Norwegians campaign for PCB clean-up

Local authorities reported keen on collective lawsuit against major producers

One of Norway's leading environmental NGOs has launched a campaign aimed at extracting financial compensation for clean-up costs from former producers of polychlorinated biphenyls (PCBs).

There are thought to be 300-400 tonnes of PCBs in the Norwegian environment, much of it in sediment at the bottom of harbours and fjords. According to the Norwegian Society for Nature Conservation (NNV), a recent operation by the national coast guard to remove 40kg of PCBs from its west coast headquarters of Haakonsvern cost NKr80m (euros 9.9m). The cost of any nation-wide clean-up is estimated at NKr5-15bn.

Under current legislation, the owner of affected areas is responsible for cleaning up PCB or other contamination. Local authorities and other public bodies are the main organisations affected. A study commissioned by the NNV, however, concludes that manufacturers and producers, and in particular a number of multinationals, could be held to account if it were established that they had withheld information on the PCB content of their products and/or the environmental hazards of PCBs. Electronic identification of "chemical fingerprints" leading to the producers would be a straightforward operation, says the group.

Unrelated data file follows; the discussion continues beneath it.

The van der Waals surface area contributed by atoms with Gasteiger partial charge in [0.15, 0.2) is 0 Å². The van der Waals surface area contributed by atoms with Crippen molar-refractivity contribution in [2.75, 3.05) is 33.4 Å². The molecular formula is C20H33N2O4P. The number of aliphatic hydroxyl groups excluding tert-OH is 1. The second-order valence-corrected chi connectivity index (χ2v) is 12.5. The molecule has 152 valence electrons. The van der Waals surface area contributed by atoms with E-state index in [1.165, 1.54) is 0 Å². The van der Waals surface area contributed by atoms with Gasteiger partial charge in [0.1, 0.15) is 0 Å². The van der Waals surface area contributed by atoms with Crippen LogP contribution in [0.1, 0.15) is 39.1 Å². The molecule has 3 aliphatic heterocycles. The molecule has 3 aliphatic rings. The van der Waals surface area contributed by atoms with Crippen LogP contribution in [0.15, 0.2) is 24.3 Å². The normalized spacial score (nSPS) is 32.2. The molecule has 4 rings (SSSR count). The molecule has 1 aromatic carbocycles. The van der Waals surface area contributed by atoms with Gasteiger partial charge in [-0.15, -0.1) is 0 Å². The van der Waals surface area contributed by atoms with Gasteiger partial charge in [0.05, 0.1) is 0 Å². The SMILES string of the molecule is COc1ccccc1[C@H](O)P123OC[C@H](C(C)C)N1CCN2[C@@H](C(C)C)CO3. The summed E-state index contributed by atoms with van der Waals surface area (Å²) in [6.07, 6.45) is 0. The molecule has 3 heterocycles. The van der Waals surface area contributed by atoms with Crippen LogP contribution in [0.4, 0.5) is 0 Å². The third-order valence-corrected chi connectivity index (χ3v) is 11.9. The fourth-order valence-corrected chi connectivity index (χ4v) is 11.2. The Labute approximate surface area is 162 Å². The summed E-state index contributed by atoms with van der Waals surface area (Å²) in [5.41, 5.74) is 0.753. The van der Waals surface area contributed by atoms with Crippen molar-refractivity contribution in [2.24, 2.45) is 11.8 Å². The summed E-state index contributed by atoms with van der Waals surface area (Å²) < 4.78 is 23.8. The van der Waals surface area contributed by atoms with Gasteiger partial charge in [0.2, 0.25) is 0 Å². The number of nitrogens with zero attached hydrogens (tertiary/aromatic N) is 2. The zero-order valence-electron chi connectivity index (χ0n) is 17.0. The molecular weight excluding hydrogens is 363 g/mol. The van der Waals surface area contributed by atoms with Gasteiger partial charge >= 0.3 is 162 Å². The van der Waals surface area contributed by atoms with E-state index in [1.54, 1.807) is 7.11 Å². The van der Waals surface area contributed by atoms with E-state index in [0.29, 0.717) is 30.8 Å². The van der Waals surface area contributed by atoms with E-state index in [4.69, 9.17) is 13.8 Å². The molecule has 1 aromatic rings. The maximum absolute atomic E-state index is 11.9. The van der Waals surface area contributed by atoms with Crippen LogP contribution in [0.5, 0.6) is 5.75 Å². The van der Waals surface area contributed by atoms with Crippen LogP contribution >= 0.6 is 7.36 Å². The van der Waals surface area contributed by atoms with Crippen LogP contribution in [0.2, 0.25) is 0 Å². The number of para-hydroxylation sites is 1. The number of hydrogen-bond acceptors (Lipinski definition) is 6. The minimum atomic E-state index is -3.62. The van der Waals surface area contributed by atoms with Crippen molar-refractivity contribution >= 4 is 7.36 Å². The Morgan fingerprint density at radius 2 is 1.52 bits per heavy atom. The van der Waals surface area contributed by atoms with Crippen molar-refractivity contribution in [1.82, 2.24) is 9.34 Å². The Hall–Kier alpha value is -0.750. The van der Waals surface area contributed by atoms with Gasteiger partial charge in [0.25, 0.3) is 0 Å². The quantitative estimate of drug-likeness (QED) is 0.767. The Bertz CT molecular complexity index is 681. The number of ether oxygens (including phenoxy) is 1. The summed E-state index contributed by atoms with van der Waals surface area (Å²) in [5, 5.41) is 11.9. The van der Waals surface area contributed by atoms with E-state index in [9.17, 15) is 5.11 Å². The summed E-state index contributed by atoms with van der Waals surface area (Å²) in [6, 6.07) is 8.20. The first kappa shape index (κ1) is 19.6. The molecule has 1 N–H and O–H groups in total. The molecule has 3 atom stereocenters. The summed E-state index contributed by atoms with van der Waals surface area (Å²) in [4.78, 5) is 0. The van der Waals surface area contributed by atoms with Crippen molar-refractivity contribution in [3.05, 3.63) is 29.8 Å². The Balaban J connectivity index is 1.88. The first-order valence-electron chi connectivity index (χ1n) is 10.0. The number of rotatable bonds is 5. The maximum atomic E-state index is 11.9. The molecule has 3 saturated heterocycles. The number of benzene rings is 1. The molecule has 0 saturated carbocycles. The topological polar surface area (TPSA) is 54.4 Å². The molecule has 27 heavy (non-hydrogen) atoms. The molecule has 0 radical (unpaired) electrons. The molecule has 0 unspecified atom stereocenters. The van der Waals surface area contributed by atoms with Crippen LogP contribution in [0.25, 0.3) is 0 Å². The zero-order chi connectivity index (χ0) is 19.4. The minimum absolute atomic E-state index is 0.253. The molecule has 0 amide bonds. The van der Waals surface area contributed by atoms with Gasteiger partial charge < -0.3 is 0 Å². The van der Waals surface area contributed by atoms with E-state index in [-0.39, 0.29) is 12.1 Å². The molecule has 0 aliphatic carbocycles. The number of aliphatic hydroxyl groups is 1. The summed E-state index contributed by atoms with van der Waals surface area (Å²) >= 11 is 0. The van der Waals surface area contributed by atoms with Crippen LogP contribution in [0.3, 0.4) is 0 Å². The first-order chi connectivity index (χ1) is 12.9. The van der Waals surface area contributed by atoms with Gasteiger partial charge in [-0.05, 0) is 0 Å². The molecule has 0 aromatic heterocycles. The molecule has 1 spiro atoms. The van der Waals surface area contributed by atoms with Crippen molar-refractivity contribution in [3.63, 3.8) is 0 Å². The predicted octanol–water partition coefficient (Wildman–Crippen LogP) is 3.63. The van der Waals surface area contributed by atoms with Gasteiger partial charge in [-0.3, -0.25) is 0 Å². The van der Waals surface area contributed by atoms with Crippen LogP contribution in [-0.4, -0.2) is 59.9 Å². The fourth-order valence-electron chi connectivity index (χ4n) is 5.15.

Several local authorities are reported in Norwegian newspapers today to be enthusiastic about bringing a collective lawsuit against some of the major suppliers. They include the capital, Oslo, where harbour officials plan to remove 500 tonnes of contaminated mud at a cost of NKr50-100m.

Conservationists claimed last year that Norway had failed in its commitment to clean up PCBs among other toxic substances despite the commitment of successive governments under the Hague and Esbjerg declarations and the OSPAR convention, and notwithstanding a government ban on the production and use of PCBs as early as 1980, and on transformers and capacitors larger than 1kg since 1995.

Follow Up:
NNV, tel: +47 22 99 33 00.

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